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Shrinking Consumption Worsening Economic Crisis

Posted February. 14, 2009 08:32,   


Baby boomers account for 14.7 percent of the population and they enjoy relatively high income. As they reduce their consumption after retirement, domestic demand, which has been hit by the global economic downturn, has further taken a dive.

The retirement of baby boomers armed with much experience and expertise could force Korea to face unexpected problems such as a lack of workers and expertise when the economy revives.

○ Not ready for retirement

Baby boomers are aged between 46 and 54. They are likely to be hit hardest by the economic crisis.

According to data released by the National Statistical Office yesterday, the monthly income of a household whose head is aged between 50 and 59 is set at 3.83 million won (2,728 U.S. dollars), the highest among all age brackets. Earned income, however, including salary accounts for the biggest part and asset income from real estate and savings, was a mere 100,000 won (71 U.S. dollars) per month. In other words, the income of baby boomers drastically falls shortly after retirement.

As many baby boomers invested in homes when they were in their 30s or 40s, real estate is the biggest part of their assets. Hyundai Research Institute said real estate claims a whopping 80 percent of baby boomers’ assets.

The aged can affluently enjoy their golden years when they have asset income. Ironically, however, they face the "reverse wealth effect," under which asset value falls due to plunging real estate prices.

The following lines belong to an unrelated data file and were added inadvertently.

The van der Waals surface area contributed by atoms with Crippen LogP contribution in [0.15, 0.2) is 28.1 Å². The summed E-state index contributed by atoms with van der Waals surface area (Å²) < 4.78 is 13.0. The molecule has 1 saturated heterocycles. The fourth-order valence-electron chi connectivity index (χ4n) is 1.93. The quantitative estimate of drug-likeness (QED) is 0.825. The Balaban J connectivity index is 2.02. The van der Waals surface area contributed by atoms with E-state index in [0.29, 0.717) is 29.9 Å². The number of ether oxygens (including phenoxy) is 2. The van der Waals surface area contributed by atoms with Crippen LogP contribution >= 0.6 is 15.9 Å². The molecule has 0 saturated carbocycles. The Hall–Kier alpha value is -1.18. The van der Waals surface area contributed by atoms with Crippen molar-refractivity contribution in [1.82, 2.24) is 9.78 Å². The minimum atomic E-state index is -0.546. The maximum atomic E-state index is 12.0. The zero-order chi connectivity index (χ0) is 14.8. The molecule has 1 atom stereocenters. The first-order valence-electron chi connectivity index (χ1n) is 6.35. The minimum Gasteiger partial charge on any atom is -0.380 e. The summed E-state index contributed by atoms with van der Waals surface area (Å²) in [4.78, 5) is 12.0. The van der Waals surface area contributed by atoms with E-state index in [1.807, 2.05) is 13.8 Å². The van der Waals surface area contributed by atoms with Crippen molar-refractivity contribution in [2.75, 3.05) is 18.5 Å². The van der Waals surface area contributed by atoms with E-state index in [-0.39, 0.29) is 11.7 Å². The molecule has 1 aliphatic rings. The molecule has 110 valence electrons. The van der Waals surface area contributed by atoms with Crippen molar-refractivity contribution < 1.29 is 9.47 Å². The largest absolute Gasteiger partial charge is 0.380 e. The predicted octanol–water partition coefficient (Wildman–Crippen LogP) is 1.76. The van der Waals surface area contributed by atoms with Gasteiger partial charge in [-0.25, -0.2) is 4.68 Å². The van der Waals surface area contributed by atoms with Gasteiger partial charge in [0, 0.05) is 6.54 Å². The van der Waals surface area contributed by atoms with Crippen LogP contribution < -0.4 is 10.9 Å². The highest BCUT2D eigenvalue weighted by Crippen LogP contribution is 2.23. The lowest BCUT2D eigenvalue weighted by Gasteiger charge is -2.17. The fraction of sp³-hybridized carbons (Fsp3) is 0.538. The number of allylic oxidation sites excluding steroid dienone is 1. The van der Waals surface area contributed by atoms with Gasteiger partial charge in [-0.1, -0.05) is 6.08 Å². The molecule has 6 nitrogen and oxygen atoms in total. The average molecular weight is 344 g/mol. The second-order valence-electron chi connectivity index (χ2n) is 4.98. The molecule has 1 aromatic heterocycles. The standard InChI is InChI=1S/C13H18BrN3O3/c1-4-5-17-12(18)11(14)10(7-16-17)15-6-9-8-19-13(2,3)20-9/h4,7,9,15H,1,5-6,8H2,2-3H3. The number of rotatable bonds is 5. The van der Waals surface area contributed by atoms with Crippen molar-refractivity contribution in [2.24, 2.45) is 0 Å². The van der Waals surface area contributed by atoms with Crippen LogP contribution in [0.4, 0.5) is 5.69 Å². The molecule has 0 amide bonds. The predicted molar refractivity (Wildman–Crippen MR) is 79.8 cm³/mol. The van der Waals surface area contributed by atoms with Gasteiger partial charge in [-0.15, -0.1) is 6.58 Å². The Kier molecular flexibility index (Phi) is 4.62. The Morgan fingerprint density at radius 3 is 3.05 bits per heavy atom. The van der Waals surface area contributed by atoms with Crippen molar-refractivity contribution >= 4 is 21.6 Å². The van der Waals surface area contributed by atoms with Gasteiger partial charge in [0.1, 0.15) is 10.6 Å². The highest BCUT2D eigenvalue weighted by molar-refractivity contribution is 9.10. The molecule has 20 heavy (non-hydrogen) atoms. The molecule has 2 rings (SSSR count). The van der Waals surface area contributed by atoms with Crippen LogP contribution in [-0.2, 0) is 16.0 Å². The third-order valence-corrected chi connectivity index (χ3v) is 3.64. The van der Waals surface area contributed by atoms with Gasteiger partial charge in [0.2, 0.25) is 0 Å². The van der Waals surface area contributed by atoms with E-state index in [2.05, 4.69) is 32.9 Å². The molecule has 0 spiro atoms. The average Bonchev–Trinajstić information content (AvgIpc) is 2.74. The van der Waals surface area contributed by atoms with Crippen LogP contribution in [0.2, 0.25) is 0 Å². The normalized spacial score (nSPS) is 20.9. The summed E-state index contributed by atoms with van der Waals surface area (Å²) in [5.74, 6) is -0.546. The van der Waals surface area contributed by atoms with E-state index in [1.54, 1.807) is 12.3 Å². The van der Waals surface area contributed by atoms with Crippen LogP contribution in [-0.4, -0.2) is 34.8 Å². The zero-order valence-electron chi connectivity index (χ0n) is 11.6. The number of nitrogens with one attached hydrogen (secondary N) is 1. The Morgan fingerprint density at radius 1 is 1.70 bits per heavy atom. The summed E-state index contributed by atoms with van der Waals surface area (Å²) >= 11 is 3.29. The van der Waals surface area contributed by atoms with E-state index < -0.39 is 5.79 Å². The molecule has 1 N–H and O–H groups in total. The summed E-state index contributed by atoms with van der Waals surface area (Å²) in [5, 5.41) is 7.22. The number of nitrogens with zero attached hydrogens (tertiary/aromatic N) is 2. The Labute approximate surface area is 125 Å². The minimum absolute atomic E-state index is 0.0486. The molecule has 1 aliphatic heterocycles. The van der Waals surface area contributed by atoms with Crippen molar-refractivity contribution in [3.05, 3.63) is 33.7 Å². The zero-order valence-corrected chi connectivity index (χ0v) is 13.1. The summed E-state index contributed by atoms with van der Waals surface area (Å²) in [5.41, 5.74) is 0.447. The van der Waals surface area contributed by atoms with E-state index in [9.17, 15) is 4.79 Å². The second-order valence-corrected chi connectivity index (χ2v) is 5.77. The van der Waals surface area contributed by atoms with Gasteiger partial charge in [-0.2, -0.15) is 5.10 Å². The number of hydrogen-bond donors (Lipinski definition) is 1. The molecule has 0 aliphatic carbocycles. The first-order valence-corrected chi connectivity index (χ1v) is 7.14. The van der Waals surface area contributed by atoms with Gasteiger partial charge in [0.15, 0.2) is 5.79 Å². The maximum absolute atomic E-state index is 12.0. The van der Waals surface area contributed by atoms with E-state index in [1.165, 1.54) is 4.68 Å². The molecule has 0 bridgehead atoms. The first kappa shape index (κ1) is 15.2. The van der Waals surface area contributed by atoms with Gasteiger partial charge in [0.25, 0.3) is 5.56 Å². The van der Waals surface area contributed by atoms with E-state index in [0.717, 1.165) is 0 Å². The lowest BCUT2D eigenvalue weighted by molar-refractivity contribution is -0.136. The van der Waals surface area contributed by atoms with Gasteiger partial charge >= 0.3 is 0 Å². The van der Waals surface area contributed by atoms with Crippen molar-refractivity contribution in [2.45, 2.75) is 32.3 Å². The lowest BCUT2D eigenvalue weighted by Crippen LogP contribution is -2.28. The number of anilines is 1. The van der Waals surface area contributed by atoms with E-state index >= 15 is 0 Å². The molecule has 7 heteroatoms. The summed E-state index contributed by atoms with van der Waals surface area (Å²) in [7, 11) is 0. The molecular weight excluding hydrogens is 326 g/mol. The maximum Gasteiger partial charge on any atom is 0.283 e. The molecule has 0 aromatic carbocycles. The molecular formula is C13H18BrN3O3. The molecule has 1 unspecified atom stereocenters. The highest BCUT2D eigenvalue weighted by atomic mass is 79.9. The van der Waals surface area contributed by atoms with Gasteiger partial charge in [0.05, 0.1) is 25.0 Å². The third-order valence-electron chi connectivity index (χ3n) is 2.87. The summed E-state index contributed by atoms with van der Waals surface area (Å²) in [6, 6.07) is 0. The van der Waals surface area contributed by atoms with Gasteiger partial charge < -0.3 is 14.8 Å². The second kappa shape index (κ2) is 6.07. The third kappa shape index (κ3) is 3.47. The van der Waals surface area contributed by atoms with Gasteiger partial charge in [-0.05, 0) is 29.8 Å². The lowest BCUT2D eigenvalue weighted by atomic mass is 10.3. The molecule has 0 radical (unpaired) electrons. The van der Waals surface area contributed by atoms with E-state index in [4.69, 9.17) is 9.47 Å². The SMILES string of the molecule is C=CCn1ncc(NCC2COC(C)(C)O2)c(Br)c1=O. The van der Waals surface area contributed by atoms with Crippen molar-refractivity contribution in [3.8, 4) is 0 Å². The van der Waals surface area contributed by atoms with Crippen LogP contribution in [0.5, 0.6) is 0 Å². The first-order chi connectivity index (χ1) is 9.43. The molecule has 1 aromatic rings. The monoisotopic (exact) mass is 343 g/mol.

It is impossible for baby boomers to have decent jobs after retirement since the job market has gotten tight. Worse, they have insufficient money to run their own businesses and entrepreneurs face mounting difficulty due to intensifying competition.

○ Implications of baby boomers’ retirement

Baby boomers who began working in the 1980s have led consumption in Korea.

Real estate prices soared in the mid and late 1980s, when baby boomers rushed to buy homes. Housing prices skyrocketed in southern Seoul in the 1990s as baby boomers flocked there to provide high-quality education for their children. Accordingly, as baby boomers begin retiring, Korea’s consumption is unlikely to return to its glory days.

Kim Yeong-ro, head of the analysis and statistics team of the National Statistical Office, said, “Baby boomers will sell their homes but most Korean youths cannot buy them. As a result, housing demand will fall and housing prices will stabilize at a lower level.”

In Japan, housing prices have plummeted since 1990 after the population aged between 35 and 54 began falling and baby boomers began retiring. Similarly, the United States saw the subprime mortgage crisis emerge and housing prices collapse when the number of people aged between 35 and 54 began falling.

Certainly, the average age of a Korean worker has increased significantly. Given that, the retirement of experienced baby boomers could result in a lack of labor that will worsen by 2016, when Korea’s working population aged between 15 and 64 will begin declining.

○ Baby boomers in other nations

Korea is not the only nation suffering from the retirement of baby boomers. Advanced economies worry over a lack of labor and growing need for pension resulting from retirement of baby boomers.

Japan raised its retirement age from 55 to 60 in 1998 and will raise it again to 65 in 2013 to prevent retirement of the "dankai (Japan’s baby boomers)" from negatively affecting the labor market.

American baby boomers born between 1946 and 1964 are aged between 46 and 63. The number of baby boomers there is 78 million, accounting for 26.9 percent of the U.S. population.

Many American baby boomers have prepared for post-retirement life, but the economic slowdown resulting from the global economic crisis has significantly affected them.

According to the U.S. Bureau of Labor Statistics, the share of working Americans aged 55 or over last year has set a new high since 1970. In short, baby boomers who have lost big from falling stock and fund prices are returning to work.

leon@donga.com peacechaos@donga.com